Russian authorities have closed 662 ‘underground’ casinos during a recent coordinated action against illegal gambling.
On Monday, the head of inspection for the Russian Interior Ministry’s Moscow office revealed that the Zaslon-1 (Screen-1) special operation had also closed 4,747 establishments illegally supplying alcohol to thirsty Russians, seizing over 31 tonnes of hooch in the process.
It’s no secret that unauthorized casinos have proliferated since July 2009, when Russia banished all gambling to four largely inaccessible geographic locations (including the Primorye region near Vladivostok where Lawrence Ho is braving a trail for international developers).
But the term ‘underground’ took on literal meaning in June, when police discovered a massive complex underneath a Moscow market housing over 200 illegal Asian immigrants slaving away in the garment trade.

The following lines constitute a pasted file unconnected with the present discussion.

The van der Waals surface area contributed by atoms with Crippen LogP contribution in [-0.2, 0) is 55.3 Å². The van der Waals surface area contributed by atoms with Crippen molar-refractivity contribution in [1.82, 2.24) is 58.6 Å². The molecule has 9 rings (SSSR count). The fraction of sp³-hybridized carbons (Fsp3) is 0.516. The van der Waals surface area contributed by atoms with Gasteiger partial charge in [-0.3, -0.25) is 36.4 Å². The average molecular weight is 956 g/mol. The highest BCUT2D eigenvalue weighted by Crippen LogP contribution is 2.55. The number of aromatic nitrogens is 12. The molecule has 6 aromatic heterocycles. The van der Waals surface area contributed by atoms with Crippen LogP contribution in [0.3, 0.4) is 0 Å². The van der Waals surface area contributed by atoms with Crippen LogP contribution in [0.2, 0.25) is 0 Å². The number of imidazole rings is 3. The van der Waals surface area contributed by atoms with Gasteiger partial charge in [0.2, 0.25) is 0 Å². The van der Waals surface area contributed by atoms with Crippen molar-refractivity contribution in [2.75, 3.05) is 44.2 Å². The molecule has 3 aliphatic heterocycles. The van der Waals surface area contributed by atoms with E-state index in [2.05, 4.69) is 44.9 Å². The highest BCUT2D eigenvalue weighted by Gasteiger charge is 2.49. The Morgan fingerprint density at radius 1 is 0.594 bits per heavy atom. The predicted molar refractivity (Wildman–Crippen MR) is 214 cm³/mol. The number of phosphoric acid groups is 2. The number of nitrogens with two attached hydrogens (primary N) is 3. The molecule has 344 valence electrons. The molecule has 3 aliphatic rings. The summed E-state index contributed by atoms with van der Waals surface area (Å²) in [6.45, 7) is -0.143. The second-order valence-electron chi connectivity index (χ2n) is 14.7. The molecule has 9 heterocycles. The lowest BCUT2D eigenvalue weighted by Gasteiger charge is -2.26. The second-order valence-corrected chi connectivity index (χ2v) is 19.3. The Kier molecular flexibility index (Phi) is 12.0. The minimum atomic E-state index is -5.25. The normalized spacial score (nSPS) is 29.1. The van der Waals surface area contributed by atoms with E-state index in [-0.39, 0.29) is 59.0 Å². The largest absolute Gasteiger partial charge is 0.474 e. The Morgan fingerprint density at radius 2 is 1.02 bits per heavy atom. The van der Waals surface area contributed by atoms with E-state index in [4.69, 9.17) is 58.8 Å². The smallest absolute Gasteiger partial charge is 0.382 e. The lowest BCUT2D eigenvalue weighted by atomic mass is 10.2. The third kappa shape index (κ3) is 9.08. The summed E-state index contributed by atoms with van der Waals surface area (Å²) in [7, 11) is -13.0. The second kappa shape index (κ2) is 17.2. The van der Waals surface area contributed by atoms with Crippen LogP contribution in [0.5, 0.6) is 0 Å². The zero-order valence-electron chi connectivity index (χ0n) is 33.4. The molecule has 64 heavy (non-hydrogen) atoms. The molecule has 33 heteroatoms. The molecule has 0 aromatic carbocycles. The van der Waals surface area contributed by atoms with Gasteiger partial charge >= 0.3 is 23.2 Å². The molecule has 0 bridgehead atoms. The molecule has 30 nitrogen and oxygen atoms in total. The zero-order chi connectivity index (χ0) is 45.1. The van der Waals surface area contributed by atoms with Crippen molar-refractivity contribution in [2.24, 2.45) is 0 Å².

In order to ensure that their ’employees’ didn’t feel the need to venture above ground, the organizers of this subterranean sweatshop had seen fit to equip their hellhole with a café, a cinema and yes, a casino.
Despite the restrictions put upon their gambling habits, Global Betting and Gaming Consultants CEO Warwick Bartlett told Bloomberg that Russians spend an average of $170 per person on gambling every year, more than twice the global average of $82.
Small wonder then, that other countries are hoping to tap into Russian casino tourism.
Finland’s state slots and casino monopoly operator RAY recently announced plans to build a casino in Vaallmaa, a town on the Finnish-Russian border.
RAY hopes to open the 2,600-square-meter facility by summer 2015.
Those gamblers seeking a little more sunshine with their slots will be encouraged by the fact that Cyprus is hoping to trade on its ‘special relationship’ with Russia to boost its proposed casino operations.
According to Austrian gaming consultant Paul Herzfeld, Cyprus “could be for Russians what Mallorca is for Germans.”While waiting for these and other options to develop, Russians can currently journey to casinos in Belarus.
The country has witnessed the creation of a thriving junket business bringing Russian gamblers to gaming joints in Minsk such as the White Tower, Dankoff Club and Mirage.